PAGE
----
Millions of parts spark functioning of senses PDF Print E-mail
Written by BILL RYAN Sentinel Religion Editor   
Friday, 11 May 2012 08:29
When most think of God, they think on a grand scale. Yet some of the greatest energy of God is in the small sensory responses within us.
Almost everything we do is connected to one or more of the five senses. Our nervous systems pick what is around us to communicate the necessary data directly to the brain and other parts of the body.
For example, we feel something is hot and instinctively pull away; we see a beautiful sight and smile; we hear a funny joke and laugh; we taste something good and want more; or we smell dinner being prepared and ready ourselves.
Each sense: hearing, sight, smell, taste and touch, detects something and communicates the information where needed.
The greatest scientists create what barely mimics many of those senses. Nothing equals the intelligent design of our creation and inner workings of those body functions.
Hearing
Our ears are designed not only for hearing, but also balance.
Sound waves constantly sweep through the air and that movement is picked up by the ear and transmitted to the brain. The auditory nerve carries messages from 25,000 receptors in your ear to your brain. Messages of danger such as a siren or messages of awe and wonder such as a newborn baby's gurgles, and endless others are important uses of God's energy within. Our balance is also regulated with the aid of fluid in the ears.
"So faith comes from hearing, and hearing by the word of Christ." (Romans 10:17)
Sight
Our eyes are a personal video camera recording what transpires around us to the brain for storage. A simple statement for sight, the most complex of the five senses.
The intricacy of the eye includes 150 million light-sensitive cells called rods and cones which send the image to the brain through the optic nerve. An engineer may shudder at the challenge of developing any object including that many cells.
Our eyes are a window to all of God's wonders, the beauty of creation and our opportunity to see all of his glory. Camera quality improves, yet nothing compares to the human eye.
Still, what we see is miniscule as compared to how God sees us, "Nothing in all creation is hidden from God's sight. Everything is uncovered and laid bare before the eyes of Him to whom we must give account." (Hebrews 4:13)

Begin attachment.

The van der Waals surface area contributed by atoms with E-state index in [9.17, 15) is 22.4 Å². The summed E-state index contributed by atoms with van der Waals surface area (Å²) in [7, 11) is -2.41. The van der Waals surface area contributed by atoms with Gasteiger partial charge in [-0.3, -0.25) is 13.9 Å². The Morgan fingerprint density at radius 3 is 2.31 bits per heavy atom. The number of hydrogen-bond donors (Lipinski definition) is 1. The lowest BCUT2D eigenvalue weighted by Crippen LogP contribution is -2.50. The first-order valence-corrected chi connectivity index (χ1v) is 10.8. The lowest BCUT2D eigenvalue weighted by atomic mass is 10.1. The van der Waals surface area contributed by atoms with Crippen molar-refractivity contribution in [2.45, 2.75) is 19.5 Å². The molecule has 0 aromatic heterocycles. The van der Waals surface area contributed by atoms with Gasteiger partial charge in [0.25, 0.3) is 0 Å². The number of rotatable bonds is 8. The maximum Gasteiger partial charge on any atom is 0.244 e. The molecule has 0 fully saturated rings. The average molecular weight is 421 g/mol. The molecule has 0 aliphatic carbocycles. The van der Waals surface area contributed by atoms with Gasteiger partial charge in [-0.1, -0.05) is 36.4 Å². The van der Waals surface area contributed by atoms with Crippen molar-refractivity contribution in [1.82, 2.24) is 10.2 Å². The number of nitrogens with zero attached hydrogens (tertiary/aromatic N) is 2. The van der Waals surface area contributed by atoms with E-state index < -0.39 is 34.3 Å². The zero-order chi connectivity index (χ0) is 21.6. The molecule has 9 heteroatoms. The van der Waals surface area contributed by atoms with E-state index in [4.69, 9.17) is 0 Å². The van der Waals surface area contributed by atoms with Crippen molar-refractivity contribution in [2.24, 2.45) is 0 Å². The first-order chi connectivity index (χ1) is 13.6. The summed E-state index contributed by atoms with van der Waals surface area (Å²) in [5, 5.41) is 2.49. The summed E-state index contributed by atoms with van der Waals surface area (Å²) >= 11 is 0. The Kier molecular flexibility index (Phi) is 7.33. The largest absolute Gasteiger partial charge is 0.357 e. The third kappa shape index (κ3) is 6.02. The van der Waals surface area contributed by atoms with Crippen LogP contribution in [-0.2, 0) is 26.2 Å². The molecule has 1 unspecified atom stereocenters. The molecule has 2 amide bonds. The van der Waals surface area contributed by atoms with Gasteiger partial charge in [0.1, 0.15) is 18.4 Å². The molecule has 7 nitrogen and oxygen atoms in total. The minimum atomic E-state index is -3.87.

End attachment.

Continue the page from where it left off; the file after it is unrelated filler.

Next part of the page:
Smell
Noses receive odor particles which are invisible to the human eye even with the aid of a microscope. There are millions of odor particles around us at all times. In addition to processing smells our noses filter the air as it travels to our lungs for breathing.
The olfactory nerve almost instantly gets a message and transmits the odor to the brain.
Then. the body embraces the good smells or runs from the foul ones. The brain also stores aromas and references the smells as "this or that" categories.
"For we are the aroma of Christ to God among those who are being saved and among those who are perishing, (2 Corinthians 2:15)
Taste
While primarily on our tongue, taste buds are also on the roof of our moths. There are approximately 10,000 tiny taste receptors waiting to transmit the details of what we eat to the brain. A chemical reaction, an energy force, uses saliva to break down the aspects of taste. This allows the receptor cells to alert the brain. Those tiny taste buds recognize four aspects of taste: sweet, salty, sour, and bitter. Over our lifetime, our tastes change, including the disappearance of most taste buds on the sides and roof of our mouths.
Leave it to God to locate the "sweet" taste buds right at the front of our tongue. The sweetness of God's goodness is thus prominent.
"Taste and see that the Lord is good; blessed is the one who takes refuge in him." (Psalm 34:8)
At virtually every given second, we are using God-given energy through multi-millions of body parts to enrich and to live our lives. It is a gift we often take for granted.
(The sense of touch will be examined later.)
 

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